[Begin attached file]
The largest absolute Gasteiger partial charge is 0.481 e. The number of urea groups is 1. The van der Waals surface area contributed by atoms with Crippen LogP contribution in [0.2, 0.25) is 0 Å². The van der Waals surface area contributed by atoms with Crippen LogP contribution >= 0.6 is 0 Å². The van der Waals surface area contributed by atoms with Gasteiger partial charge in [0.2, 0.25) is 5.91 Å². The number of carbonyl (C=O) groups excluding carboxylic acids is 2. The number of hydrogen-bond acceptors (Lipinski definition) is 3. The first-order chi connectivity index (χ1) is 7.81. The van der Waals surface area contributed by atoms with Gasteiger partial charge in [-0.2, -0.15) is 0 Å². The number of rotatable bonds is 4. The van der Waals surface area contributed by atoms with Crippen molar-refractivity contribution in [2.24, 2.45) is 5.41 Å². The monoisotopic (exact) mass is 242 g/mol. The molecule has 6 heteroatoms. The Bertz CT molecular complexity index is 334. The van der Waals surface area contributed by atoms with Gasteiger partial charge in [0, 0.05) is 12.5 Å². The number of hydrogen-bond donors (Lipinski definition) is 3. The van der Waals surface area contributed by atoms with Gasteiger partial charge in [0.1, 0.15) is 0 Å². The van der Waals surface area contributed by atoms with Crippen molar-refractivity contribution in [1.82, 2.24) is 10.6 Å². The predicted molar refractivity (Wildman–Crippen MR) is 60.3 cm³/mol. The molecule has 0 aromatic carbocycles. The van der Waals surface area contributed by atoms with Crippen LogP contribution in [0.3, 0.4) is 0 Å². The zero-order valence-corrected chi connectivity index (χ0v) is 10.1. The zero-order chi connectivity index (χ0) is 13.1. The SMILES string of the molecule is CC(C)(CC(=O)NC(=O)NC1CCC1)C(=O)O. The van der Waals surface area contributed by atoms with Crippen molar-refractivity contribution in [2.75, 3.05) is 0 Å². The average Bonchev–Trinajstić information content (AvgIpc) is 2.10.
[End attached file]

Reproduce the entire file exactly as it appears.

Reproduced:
The largest absolute Gasteiger partial charge is 0.481 e. The number of urea groups is 1. The van der Waals surface area contributed by atoms with Crippen LogP contribution in [0.2, 0.25) is 0 Å². The van der Waals surface area contributed by atoms with Crippen LogP contribution >= 0.6 is 0 Å². The van der Waals surface area contributed by atoms with Gasteiger partial charge in [0.2, 0.25) is 5.91 Å². The number of carbonyl (C=O) groups excluding carboxylic acids is 2. The number of hydrogen-bond acceptors (Lipinski definition) is 3. The first-order chi connectivity index (χ1) is 7.81. The van der Waals surface area contributed by atoms with Gasteiger partial charge in [-0.2, -0.15) is 0 Å². The number of rotatable bonds is 4. The van der Waals surface area contributed by atoms with Crippen molar-refractivity contribution in [2.24, 2.45) is 5.41 Å². The monoisotopic (exact) mass is 242 g/mol. The molecule has 6 heteroatoms. The Bertz CT molecular complexity index is 334. The van der Waals surface area contributed by atoms with Gasteiger partial charge in [0, 0.05) is 12.5 Å². The number of hydrogen-bond donors (Lipinski definition) is 3. The van der Waals surface area contributed by atoms with Gasteiger partial charge in [0.1, 0.15) is 0 Å². The van der Waals surface area contributed by atoms with Crippen molar-refractivity contribution in [1.82, 2.24) is 10.6 Å². The predicted molar refractivity (Wildman–Crippen MR) is 60.3 cm³/mol. The molecule has 0 aromatic carbocycles. The van der Waals surface area contributed by atoms with Crippen LogP contribution in [0.3, 0.4) is 0 Å². The zero-order valence-corrected chi connectivity index (χ0v) is 10.1. The zero-order chi connectivity index (χ0) is 13.1. The SMILES string of the molecule is CC(C)(CC(=O)NC(=O)NC1CCC1)C(=O)O. The van der Waals surface area contributed by atoms with Crippen molar-refractivity contribution in [2.75, 3.05) is 0 Å². The average Bonchev–Trinajstić information content (AvgIpc) is 2.10.